No doubt New Lebanon needs a bigger facility; kindergarten has already moved off campus, and grades one-five are packed tight. Common sense would dictate that the existing building be altered or enlarged. Instead a subcommittee came back with plans for a monumentally bigger school, one with at least nine more classrooms than needed. Whence came this idea?

[W]ith three of the nine new classrooms designated for Pre-K (when did the school board decide to expand the Pre-K program?), and let’s say three more needed for the existing population, that leaves three potentially empty classrooms. Seems very wasteful; but maybe the school board can convert them to dormitories and rent them to tourists via airbnb.

….  In the early 2000s, a few then members of the Board of Estimate and Taxation concluded the town had too many firehouses. There are eight, but the 62,000 people and 48 square miles that comprise our town can be covered quite well by four, maybe five fire stations.

In a dramatic give and take between First Selectmen Peter Tesei and his fellow party members on the BET last Thursday afternoon, Tesei argued that the town needed to hire 17 more fire fighters over the next two years and build a new firehouse to cover Northwest Greenwich. He said BET members’ reluctance to make this decision showed “cowardice.”

… One of those allegedly cowardly financiers was BET Chairman Michael Mason, who said the BET was still looking for more comprehensive planning from the Fire Department.

“What’s the overall, long-term plan? How are we going to get there,” Mason asked.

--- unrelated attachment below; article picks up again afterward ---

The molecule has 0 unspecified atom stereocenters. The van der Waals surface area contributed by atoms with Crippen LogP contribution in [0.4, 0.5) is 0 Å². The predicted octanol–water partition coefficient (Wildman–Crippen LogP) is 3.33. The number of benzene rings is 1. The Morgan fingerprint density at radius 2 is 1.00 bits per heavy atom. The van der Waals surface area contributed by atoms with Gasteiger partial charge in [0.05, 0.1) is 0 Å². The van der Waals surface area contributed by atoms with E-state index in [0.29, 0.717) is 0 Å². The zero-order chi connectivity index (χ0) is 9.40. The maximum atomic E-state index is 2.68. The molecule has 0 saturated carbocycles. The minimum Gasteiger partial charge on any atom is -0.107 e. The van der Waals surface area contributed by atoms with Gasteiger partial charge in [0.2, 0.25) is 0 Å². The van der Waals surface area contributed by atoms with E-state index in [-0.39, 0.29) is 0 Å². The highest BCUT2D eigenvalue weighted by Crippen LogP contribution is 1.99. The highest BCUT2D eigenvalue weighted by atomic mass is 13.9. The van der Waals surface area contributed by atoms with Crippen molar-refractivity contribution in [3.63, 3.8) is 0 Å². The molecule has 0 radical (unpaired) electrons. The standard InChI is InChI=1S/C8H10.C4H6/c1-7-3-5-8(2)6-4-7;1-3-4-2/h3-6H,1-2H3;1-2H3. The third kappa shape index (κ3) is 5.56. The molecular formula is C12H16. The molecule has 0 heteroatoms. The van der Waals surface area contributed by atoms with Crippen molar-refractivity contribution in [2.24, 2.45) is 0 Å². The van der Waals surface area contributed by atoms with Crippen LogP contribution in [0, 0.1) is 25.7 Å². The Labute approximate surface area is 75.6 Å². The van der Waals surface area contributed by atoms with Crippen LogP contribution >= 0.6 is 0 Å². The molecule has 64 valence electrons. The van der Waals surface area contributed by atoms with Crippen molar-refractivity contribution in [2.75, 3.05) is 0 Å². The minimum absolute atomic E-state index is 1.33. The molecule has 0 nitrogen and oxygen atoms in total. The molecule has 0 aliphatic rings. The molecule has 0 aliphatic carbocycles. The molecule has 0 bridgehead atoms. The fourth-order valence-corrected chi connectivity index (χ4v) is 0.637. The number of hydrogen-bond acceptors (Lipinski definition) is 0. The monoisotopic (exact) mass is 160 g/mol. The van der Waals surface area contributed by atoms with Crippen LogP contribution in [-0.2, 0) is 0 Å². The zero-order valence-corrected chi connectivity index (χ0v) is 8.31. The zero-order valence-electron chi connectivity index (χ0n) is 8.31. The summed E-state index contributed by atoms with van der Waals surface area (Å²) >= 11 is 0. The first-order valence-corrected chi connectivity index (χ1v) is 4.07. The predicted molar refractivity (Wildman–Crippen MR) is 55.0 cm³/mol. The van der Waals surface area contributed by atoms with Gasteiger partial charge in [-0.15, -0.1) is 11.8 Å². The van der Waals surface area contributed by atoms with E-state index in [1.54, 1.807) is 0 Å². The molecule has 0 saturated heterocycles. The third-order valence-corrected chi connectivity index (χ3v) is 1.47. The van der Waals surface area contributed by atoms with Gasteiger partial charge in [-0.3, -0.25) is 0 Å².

…[T] he town’s record of building firehouses, or any significant building for that matter, is very poor. The new Hamilton Avenue School came in late and millions of dollars over budget. The Police Palace, otherwise known as the Public Safety Complex, was built to be the first half of one building that would jointly house the Police Department, Fire Department administration, and a renovated Central Firehouse.

Those plans were scrapped, and in 2011 Tesei supported, and the BET approved, the building of an entirely new Central Firehouse. Defending his decision to proceed immediately with the new construction, Tesei said the project was “shovel ready,” which were the key buzzwords in the “fiscal stimulus” conversation that dominated national, state, and local economic news during the height of the fiscal crisis.

Now, in 2015, all that stands of the new Central Firehouse is an impressive north wall that physically and symbolically turns the Fire Department’s back on the Safety Complex that was to be part of its new home. ….

24 Comments

Filed under Uncategorized